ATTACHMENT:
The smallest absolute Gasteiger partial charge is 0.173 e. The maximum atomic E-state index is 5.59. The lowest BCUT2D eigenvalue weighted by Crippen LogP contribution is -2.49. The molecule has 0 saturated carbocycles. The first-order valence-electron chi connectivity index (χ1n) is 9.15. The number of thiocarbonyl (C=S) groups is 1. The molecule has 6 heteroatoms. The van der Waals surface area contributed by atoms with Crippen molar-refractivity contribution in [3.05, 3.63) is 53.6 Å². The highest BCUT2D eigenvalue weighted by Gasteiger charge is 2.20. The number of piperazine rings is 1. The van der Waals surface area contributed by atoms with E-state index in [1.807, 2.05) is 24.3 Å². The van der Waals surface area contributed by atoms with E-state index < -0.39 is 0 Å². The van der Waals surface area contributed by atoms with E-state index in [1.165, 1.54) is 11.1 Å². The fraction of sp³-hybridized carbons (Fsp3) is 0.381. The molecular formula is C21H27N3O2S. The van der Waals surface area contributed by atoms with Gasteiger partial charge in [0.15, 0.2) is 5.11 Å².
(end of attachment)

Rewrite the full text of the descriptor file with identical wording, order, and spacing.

The smallest absolute Gasteiger partial charge is 0.173 e. The maximum atomic E-state index is 5.59. The lowest BCUT2D eigenvalue weighted by Crippen LogP contribution is -2.49. The molecule has 0 saturated carbocycles. The first-order valence-electron chi connectivity index (χ1n) is 9.15. The number of thiocarbonyl (C=S) groups is 1. The molecule has 6 heteroatoms. The van der Waals surface area contributed by atoms with Crippen molar-refractivity contribution in [3.05, 3.63) is 53.6 Å². The highest BCUT2D eigenvalue weighted by Gasteiger charge is 2.20. The number of piperazine rings is 1. The van der Waals surface area contributed by atoms with E-state index in [1.807, 2.05) is 24.3 Å². The van der Waals surface area contributed by atoms with E-state index < -0.39 is 0 Å². The van der Waals surface area contributed by atoms with E-state index in [1.165, 1.54) is 11.1 Å². The fraction of sp³-hybridized carbons (Fsp3) is 0.381. The molecular formula is C21H27N3O2S. The van der Waals surface area contributed by atoms with Gasteiger partial charge in [0.15, 0.2) is 5.11 Å².